Suffering from arthritis during pregnancy? It may lead to premature birth

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Babies born to women suffering from rheumatoid arthritis during pregnancy are likely to have low birth weight and be premature, according to researchers. Rheumatoid arthritis is a chronic inflammatory disease that affects a person’s joints, causing pain and disability and can also affect internal organs.
While the condition is more common in older people, there is also a high prevalence in young adults, adolescents, and even children, and it affects women more frequently than men. The study showed that babies born to women with rheumatoid arthritis were associated with an increased chance of low birthweight, prematurity, and small size for their gestational age.
“Our results add to a growing body of evidence from different populations suggesting small but significant increases in prematurity and a decrease in birth weight in pregnancies in mothers with rheumatoid arthritis,” said Yun-Chen Tsai, from the Chang Gung Memorial Hospital, Taoyuan in Taiwan.
The results, presented at the Annual European Congress of Rheumatology (EULAR 2018) in Amsterdam, showed that except premature delivery, no adverse outcomes have reported for mothers with rheumatoid arthritis. “While these findings are important, they should not discourage women with arthritis from trying to conceive,” Tsai added.
It is well documented that during pregnancy many women with arthritis experience improvement in their symptoms. This is thought to be due to alterations in the body which suppress the immune system to stop the mother from rejecting the foetus.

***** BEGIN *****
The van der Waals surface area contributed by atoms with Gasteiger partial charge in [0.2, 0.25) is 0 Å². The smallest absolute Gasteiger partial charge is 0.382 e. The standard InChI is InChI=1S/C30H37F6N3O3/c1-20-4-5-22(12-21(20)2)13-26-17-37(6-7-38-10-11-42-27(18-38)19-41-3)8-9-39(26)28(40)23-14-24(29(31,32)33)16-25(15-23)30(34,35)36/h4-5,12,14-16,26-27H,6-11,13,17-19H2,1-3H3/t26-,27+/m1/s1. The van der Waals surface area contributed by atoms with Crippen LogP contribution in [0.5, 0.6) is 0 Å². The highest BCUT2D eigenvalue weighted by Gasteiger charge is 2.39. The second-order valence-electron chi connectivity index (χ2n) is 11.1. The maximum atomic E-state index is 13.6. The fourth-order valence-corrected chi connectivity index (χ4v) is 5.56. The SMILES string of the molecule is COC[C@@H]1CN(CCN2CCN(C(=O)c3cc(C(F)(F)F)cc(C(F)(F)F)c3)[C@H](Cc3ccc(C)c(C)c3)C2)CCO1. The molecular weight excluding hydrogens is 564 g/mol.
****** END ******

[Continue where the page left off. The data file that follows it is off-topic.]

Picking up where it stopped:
However, the effect of arthritis in pregnant women on foetuses was less known, the researchers said. For the study, the team examined 845 women with single pregnancies who also had arthritis.Pregnancy is typically divided into three trimesters. The first trimester is from week one through 12 and includes conception, which is when the sperm fertilizes the egg.[4] The fertilized egg then travels down the fallopian tube and attaches to the inside of the uterus, where it begins to form the embryo and placenta.During the first trimester, the possibility of miscarriage (natural death of embryo or fetus) is at its highest. The second trimester is from week 13 through 28.[4] Around the middle of the second trimester, movement of the fetus may be felt. At 2 eeks, more than 90% of babies can survive outside of the uterus if provided with high-quality medical care. The third trimester is from 29 weeks through 40 weeks.Prenatal care improves pregnancy outcomes. Prenatal care may include taking extra folic acid, avoiding drugs and alcohol, regular exercise, blood tests, and regular physical examinations. Complications of pregnancy may include disorders of high blood pressure, gestational diabetes, iron-deficiency anemia, and severe nausea and vomiting among others.In the ideal childbirth labor begins on its own when a woman is “at term”.
Pregnancy is considered at full term when gestation has lasted 39 to 41 weeks.After 41 weeks, it is known as late term and after 42 weeks post term. Babies born before 39 weeks are considered early term while those before 37 weeks are preterm.Preterm babies are at higher risk of health problems such as cerebral palsy.
Delivery before 39 weeks by labor induction or caesarean section is not recommended unless required for other medical reasons.Globally, 40% of pregnancies are unplanned. Half of unplanned pregnancies are aborted.
Among unintended pregnancies in the United States, 60% of the women used birth control to some extent during the month pregnancy occurred.About 213 million pregnancies occurred in 2012, of which, 190 million were in the developing world and 23 million were in the developed world.
The number of pregnancies in women ages 15 to 44 is 133 per 1,000 women. About 10% to 15% of recognized pregnancies end in miscarriage.In 2013, complications of pregnancy resulted in 293,000 deaths, down from 377,000 deaths in 1990.

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